Many businesses are looking for a way to inspire consumer confidence as they prepare for the second phase of the province’s economic reawakening after the coronavirus shutdown.
The Manitoba Tourism Education Council hopes its new cleaning standards program will provide just that.
"It’s an enhanced cleaning program," CEO Shannon Fontaine said. "We’re not teaching (businesses) to be cleaners, we’re teaching you what else you need to do to do it right."
MTEC is a not-for-profit organization that receives provincial funding to assist the tourism industry with training for managers, supervisors and employees.
The 60-minute Clean It Right program, which launched Tuesday, includes training videos, supplemental information and a final exam. The course is available both online and in classroom.
Certification — complete with certificate, wallet card and window decal recognizing the business has trained all of its cleaning staff — requires a perfect, 100 per cent grade on the final exam.
Business owners can register for the course online. There is no charge for retail, tourist and hospitality businesses until next year.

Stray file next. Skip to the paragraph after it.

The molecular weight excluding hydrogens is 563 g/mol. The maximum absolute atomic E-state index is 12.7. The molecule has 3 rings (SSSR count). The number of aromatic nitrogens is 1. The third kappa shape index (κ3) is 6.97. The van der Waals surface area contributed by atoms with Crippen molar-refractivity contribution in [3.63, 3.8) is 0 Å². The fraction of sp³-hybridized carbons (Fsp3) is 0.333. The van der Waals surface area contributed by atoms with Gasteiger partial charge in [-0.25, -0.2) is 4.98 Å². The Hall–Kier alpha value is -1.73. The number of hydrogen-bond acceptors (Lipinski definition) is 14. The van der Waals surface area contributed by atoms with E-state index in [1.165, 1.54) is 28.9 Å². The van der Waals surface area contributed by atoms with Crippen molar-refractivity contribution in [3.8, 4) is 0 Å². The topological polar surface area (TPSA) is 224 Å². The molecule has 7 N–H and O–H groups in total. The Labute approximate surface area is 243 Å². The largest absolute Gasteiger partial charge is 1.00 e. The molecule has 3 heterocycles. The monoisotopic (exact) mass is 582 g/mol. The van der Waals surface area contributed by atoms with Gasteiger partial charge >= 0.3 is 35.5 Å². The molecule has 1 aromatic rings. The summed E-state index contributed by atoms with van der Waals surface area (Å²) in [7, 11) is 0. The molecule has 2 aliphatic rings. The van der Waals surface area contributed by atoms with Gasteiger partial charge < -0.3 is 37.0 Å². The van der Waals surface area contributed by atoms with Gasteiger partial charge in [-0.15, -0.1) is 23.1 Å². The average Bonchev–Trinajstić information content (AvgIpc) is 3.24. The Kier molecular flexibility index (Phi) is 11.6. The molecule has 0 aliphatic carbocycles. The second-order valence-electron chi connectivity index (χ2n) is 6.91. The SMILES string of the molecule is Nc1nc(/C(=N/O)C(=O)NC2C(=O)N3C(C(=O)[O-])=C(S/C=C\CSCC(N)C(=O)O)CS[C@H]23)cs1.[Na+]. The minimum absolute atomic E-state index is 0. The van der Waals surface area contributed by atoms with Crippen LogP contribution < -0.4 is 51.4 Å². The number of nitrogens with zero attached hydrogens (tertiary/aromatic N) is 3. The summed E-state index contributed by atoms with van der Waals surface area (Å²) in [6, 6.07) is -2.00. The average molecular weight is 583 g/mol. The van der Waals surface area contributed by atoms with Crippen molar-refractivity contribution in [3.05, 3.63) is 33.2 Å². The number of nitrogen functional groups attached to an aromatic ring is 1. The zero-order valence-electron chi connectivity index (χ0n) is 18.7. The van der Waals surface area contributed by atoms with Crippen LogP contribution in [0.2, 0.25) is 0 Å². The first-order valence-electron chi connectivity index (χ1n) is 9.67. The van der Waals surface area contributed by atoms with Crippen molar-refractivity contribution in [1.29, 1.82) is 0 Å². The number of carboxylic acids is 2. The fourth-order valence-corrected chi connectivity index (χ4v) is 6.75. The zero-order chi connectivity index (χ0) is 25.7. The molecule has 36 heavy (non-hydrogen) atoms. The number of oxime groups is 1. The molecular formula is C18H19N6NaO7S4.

"We’ve covered every facet of every touchpoint, whether it’s a hotel or a restaurant, and then the difference of cleaning versus sanitizing versus sterilization and frequency," Fontaine said.
"This program will be a higher standard; that’s why we’ve put it as being a recognition program with the window decal — that when you see that window you’re going to know that place has committed to enhanced cleaning."
There are separate modules for hotels, restaurants and food services and retail businesses, all victims of what Fontaine calls a "catastrophic" drop in customers.
The plan is to keep the program in place after the pandemic, refreshing it periodically.
"This is not meant to be for the summer, it’s meant to be going forward," she said.
While Manitoba Public Health regulates cleanliness standards for many businesses, Fontaine believes some customers will be made more comfortable with an additional stamp of approval.
The program has a wait list, she said.
"Everybody knows it’s time-sensitive, because when we go into Phase 2 of the province opening, these businesses want to be ready," she said.
While the program is specifically meant for cleaners, Fontaine hopes all staff take part.
"This should be the new higher standard," she said.
Malak Abas is a reporter for the Winnipeg Free Press.
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